John Best's Bay Observer has a peculiar editorial policy. In half a dozen issues, I have perused, I have only seen the oddly titled 'Letter FROM the Editor' column. Strange because usually readers are invited to respond with letters TO the editor. In one issue earlier this year, I read not one, but two anti-LRT articles. It seems that having all the column inches (plus editorial columns) is not enough to bash LRT. Hence the additional 'Letter FROM the Editor' just to drive home the point. Seeing an opportunity to counter some clearly false assumptions about LRT, I sent an e-mail in hopes of having it published. Nothing appeared in the next issue. Finally I called Mr. Best and asked him if indeed he actually published letters TO the editor (as would be the norm) as I had never seen any. He claimed that of course they do but he did not 'see' my e-mail. After I referenced it with a date, he did scroll down and find it. He assured me that he would publish it. To his credit, it did end up in a subsequent issue, but only after he had been called on it. An innocent mistake? Perhaps. Or would it be a case of running roughshod over anyone who opposed the party line and squelching dissent? I will give him he benefit of the doubt this time but I suggest those who have issues with what is published in the Bay Observer take the time to craft a letter and send it in - with the proviso that if you see nothing, then make a follow-up call, lest your letter be lost in the shuffle. Regarding his statement that he is neutral on the LRT issue - balderdash. Every article that he has written on the topic that I have seen is stridently anti-LRT. He should come out and say it for all to hear instead of promoting a (clearly false) 'objective' stance on the issue. I believe he should also declare his professional interest (conflict of interest?) as executive director of the Southern Ontario Gateway Council. Knowing that he may be strongly motivated to oppose certain civic projects because they compete directly for the 'one taxpayer's' dollar should be made up front. Then let him argue on the merits of the project.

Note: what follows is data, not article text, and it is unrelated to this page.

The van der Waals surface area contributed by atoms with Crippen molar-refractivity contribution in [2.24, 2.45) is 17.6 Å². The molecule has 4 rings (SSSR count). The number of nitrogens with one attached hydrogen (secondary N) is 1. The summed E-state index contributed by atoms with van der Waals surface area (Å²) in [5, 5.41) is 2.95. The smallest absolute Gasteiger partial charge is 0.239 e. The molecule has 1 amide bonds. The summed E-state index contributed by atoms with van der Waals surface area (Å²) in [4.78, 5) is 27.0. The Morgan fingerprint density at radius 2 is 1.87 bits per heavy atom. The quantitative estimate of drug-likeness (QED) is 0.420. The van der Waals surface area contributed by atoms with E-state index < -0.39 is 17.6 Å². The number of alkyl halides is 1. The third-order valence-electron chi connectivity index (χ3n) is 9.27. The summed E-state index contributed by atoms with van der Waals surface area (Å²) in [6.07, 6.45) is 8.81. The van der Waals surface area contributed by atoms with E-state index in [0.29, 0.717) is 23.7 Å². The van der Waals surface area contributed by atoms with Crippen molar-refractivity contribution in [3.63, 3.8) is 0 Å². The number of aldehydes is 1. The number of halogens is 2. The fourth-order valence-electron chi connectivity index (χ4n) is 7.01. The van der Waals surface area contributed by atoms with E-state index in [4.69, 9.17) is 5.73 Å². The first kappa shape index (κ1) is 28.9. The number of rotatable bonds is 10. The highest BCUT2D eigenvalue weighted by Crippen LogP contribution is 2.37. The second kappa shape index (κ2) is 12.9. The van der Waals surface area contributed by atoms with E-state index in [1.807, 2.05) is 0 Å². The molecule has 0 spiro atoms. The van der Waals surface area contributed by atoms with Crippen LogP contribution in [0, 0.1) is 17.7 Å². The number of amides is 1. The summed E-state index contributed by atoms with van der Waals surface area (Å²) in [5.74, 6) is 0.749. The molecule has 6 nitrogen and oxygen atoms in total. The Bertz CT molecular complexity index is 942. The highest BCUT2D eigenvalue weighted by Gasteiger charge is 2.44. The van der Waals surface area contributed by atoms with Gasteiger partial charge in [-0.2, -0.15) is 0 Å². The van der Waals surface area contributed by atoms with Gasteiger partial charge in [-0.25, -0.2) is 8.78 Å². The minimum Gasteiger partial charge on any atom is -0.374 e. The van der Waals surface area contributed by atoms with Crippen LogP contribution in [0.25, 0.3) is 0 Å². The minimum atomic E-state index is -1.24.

Comment edited by positive1@cogeco.ca on 2014-09-12 20:36:57

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By minute23 (anonymous) | Posted September 13, 2014 at 08:48:02

John Best was also the vice-president of news for CHCH-TV from 1982 to 1996.

In 2010, he was part of the "Sprawl for Y'all" bunch (CHCH-TV, CHML, Braley, Foxcroft, Young, Mitchell, Kelly, etc.) who made the west harbour stadium plan an election issue and get Bob Bratina elected as mayor. But their obstructionism burned up too much time for new mayor Bratina to get Bob Young a stadium with a 60 acre parking lot on the east mountain eramosa karst or at Confederation Park so Bratina and Young dropped the new stadium back onto the old Ivor Wynne Stadium site and created the mess we have now.

In 2014, Best and the same bunch seems to be using the same formula to make LRT the main election issue to get Brad Clark elected. The public pitch is "BRT vs. LRT". But is the private goal to kill LRT and spend $300 to $500 million to spend on airport district development?

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By scrap (anonymous) | Posted September 13, 2014 at 23:04:11

It amazes me that one person can cause so much BS. I am tired of right wing rhetoric, their constant bullying of society as a whole.

We need to change how we do things yet the old thinkers who are more interested tooney for their rich pals at the expense of so many others is tiring, old hat and undemocratic.